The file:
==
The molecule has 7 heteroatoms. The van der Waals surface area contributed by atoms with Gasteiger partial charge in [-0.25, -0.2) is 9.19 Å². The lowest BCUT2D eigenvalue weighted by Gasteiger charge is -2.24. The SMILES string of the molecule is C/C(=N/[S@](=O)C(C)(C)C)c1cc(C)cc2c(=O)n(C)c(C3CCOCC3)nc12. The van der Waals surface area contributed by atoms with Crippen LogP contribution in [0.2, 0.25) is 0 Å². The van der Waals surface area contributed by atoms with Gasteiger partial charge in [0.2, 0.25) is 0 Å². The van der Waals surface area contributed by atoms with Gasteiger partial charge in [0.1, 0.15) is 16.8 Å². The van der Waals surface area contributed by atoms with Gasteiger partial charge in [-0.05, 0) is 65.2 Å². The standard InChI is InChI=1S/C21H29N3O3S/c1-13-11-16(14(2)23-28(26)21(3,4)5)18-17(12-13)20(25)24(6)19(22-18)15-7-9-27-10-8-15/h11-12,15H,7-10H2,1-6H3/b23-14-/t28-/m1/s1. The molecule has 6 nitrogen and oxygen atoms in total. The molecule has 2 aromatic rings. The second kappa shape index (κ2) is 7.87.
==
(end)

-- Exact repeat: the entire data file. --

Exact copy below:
The molecule has 7 heteroatoms. The van der Waals surface area contributed by atoms with Gasteiger partial charge in [-0.25, -0.2) is 9.19 Å². The lowest BCUT2D eigenvalue weighted by Gasteiger charge is -2.24. The SMILES string of the molecule is C/C(=N/[S@](=O)C(C)(C)C)c1cc(C)cc2c(=O)n(C)c(C3CCOCC3)nc12. The van der Waals surface area contributed by atoms with Crippen LogP contribution in [0.2, 0.25) is 0 Å². The van der Waals surface area contributed by atoms with Gasteiger partial charge in [0.2, 0.25) is 0 Å². The van der Waals surface area contributed by atoms with Gasteiger partial charge in [0.1, 0.15) is 16.8 Å². The van der Waals surface area contributed by atoms with Gasteiger partial charge in [-0.05, 0) is 65.2 Å². The standard InChI is InChI=1S/C21H29N3O3S/c1-13-11-16(14(2)23-28(26)21(3,4)5)18-17(12-13)20(25)24(6)19(22-18)15-7-9-27-10-8-15/h11-12,15H,7-10H2,1-6H3/b23-14-/t28-/m1/s1. The molecule has 6 nitrogen and oxygen atoms in total. The molecule has 2 aromatic rings. The second kappa shape index (κ2) is 7.87.